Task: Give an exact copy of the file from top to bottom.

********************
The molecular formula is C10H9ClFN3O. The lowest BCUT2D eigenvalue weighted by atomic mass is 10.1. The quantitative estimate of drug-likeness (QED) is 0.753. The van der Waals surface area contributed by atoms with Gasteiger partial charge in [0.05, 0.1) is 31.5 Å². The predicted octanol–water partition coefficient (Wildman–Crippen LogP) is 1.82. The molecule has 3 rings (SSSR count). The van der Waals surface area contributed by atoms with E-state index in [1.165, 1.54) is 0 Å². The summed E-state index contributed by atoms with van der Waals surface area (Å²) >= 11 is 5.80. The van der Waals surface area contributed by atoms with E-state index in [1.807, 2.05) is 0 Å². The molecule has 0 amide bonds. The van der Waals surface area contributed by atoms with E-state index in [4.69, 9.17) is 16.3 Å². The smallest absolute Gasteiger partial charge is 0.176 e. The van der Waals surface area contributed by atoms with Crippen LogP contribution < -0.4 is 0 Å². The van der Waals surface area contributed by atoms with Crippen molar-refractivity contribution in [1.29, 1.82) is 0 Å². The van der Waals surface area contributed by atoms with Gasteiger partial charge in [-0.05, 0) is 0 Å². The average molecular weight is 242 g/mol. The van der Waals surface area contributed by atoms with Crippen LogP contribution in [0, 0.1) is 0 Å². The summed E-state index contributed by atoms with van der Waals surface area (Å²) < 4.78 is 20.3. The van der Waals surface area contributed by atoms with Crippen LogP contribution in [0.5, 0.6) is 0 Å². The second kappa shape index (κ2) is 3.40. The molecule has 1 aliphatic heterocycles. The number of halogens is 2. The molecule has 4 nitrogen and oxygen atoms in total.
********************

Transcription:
The molecular formula is C10H9ClFN3O. The lowest BCUT2D eigenvalue weighted by atomic mass is 10.1. The quantitative estimate of drug-likeness (QED) is 0.753. The van der Waals surface area contributed by atoms with Gasteiger partial charge in [0.05, 0.1) is 31.5 Å². The predicted octanol–water partition coefficient (Wildman–Crippen LogP) is 1.82. The molecule has 3 rings (SSSR count). The van der Waals surface area contributed by atoms with E-state index in [1.165, 1.54) is 0 Å². The summed E-state index contributed by atoms with van der Waals surface area (Å²) >= 11 is 5.80. The van der Waals surface area contributed by atoms with E-state index in [1.807, 2.05) is 0 Å². The molecule has 0 amide bonds. The van der Waals surface area contributed by atoms with E-state index in [4.69, 9.17) is 16.3 Å². The smallest absolute Gasteiger partial charge is 0.176 e. The van der Waals surface area contributed by atoms with Crippen LogP contribution < -0.4 is 0 Å². The van der Waals surface area contributed by atoms with Crippen molar-refractivity contribution in [1.29, 1.82) is 0 Å². The van der Waals surface area contributed by atoms with Gasteiger partial charge in [-0.05, 0) is 0 Å². The average molecular weight is 242 g/mol. The van der Waals surface area contributed by atoms with Crippen LogP contribution in [0, 0.1) is 0 Å². The summed E-state index contributed by atoms with van der Waals surface area (Å²) < 4.78 is 20.3. The van der Waals surface area contributed by atoms with Crippen LogP contribution in [0.5, 0.6) is 0 Å². The second kappa shape index (κ2) is 3.40. The molecule has 1 aliphatic heterocycles. The number of halogens is 2. The molecule has 4 nitrogen and oxygen atoms in total.